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Published: 22 November 2022


A new Bill has introduced into the Lower House of the NSW Parliament that aims to sharpen the knife custody laws. Enhancing the existing knife laws with more onerous punishments is proposed as the solution to the recent high profile knife attacks across Sydney.


A new Bill has introduced into the Lower House of the NSW Parliament that aims to sharpen the knife custody laws. Enhancing the existing knife laws with more onerous punishments is proposed as the solution to the recent high profile knife attacks across Sydney.

We dive into the changes and consider whether more severe penalties would actually reduce or deter people from carrying knives, or whether it will have the opposite effect.


The introduction of this law would make it seem that knife crime is on the rise. However, this is not the case. The NSW Bureau of Crime Statistics and Research have released data that tracks a twenty year period of knife related crime. The reporting period is June 2002 to June 2022 and shows dramatic downward trend:

  1. Non-domestic assaults with a knife: 1482 decreased to 524.
  2. Domestic assaults with a knife: 1239 decreased to 466.
  3. Robberies with a knife: 2329 decreased to 486.

The Member of Parliament introducing the Bill conceded that these numbers don’t support tougher penalties. However, they are pushing on as he considers knife offences to be ‘stubbornly high’. This law is mainly supported by the recent highly publicised stories of knife attacks across NSW. These included the alleged stabbing murder at this year’s Sydney Royal Easter Show and the alleged stabbing of a 16 year old girl in Orange this year.

You can read the Second Reading Speech here and access the statistics here.


The only way you are able to carry a knife in public or at school is by having a reasonable excuse. Helpfully, these excuses are detailed in the law and include:

  1. Lawful pursuit of work, education or training
  2. Preparation or consumption of food or drink
  3. Lawful entertainment, recreation or sport
  4. Exhibiting knives for retail or other trade purposes
  5. Organised exhibition by knife collectors
  6. Wearing of an official uniform
  7. Genuine religious purposes

However, you cannot be carrying a knife just for self-defence or defence of another person.


 Having custody of a knife in public or at school is currently a crime in NSW, however this new law is remarkable due to the heavy penalties proposed:

  1. Maximum fine of $2,200 increased to $4,400
  2. Maximum imprisonment of 2 years increased to 4 years

The classification of the custody of knife offence will change from a ‘summary’ offence to an ‘indictable’ offence. This means there is an increase in the seriousness of the offence, and changes how the offence can be dealt with in Court.

As a summary offence, there was a six-month time limit to be charged. This will be removed as an indictable offence.

The proposed change will allow either the prosecution or the accused to decide whether this offence will remain in the Local Court or be elected to the District Court. If heard in the District Court, the accused has the right to a jury trial but also faces the possibility of the maximum imprisonment of 4 years. This change in classification will have massive implications for persons found to be carrying knives without a reasonable excuse, with the likelihood of a criminal conviction increasing.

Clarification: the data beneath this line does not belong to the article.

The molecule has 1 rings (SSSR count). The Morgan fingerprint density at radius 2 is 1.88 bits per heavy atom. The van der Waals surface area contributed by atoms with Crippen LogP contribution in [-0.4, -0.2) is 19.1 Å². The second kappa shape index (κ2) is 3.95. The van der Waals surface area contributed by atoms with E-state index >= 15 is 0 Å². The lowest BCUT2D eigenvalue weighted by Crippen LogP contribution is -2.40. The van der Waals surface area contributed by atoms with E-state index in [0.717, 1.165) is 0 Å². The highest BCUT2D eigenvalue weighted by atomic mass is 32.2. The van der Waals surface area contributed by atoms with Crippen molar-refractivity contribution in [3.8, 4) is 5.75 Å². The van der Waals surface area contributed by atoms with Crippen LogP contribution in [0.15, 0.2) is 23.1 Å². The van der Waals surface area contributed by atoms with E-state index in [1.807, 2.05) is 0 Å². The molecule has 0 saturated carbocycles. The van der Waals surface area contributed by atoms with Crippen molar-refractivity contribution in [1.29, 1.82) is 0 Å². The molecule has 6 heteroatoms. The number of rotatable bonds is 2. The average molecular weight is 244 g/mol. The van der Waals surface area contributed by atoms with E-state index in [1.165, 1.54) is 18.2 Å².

The new law mandates that if you have been convicted of a ‘knife related offence’ before, then the judicial officer must take that into account as an aggravating factor in your current sentencing proceedings. This reduces the ability of Magistrates and Judges to exercise judicial discretion, which may not result in individualised justice being seen to be done.


In introducing the Bill, NSW Labor believe that this law will provide a ‘stronger message, stronger deterrents and stronger sentences’ and will discourage disadvantaged youths from grabbing a blade on the way out the door.

The idea that more time spent in prison will lead to a fall in crime is strongly contested. Recent research suggests that the ‘deterrent effect’ of prisons is actually ‘rather limited’. In fact, sentencing more individuals to prison sentences will lead to a ‘normalisation’ effect, which allows prison to lose its deterrent effect. As more people are incarcerated, it may encourage the idea that prison time is a ‘rite of passage’ in certain communities.

You can read the research here:

  1. Do harsher punishments deter crime?
  2. Crime, Deterrence and punishment revisited.

Time will tell whether young people will stop and consider the increased penalties before deciding to carry a knife in public.

At Morrisons we are specialist criminal and traffic lawyers based in Wollongong and the Southern Highlands. If you require advice or representation, you can book an appointment with one of our expert criminal lawyers.

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We are the only private law firm in the Illawarra, Southern Highlands and South Coast regions with two lawyers recognised as Accredited Specialists in Criminal Law by the NSW Law Society.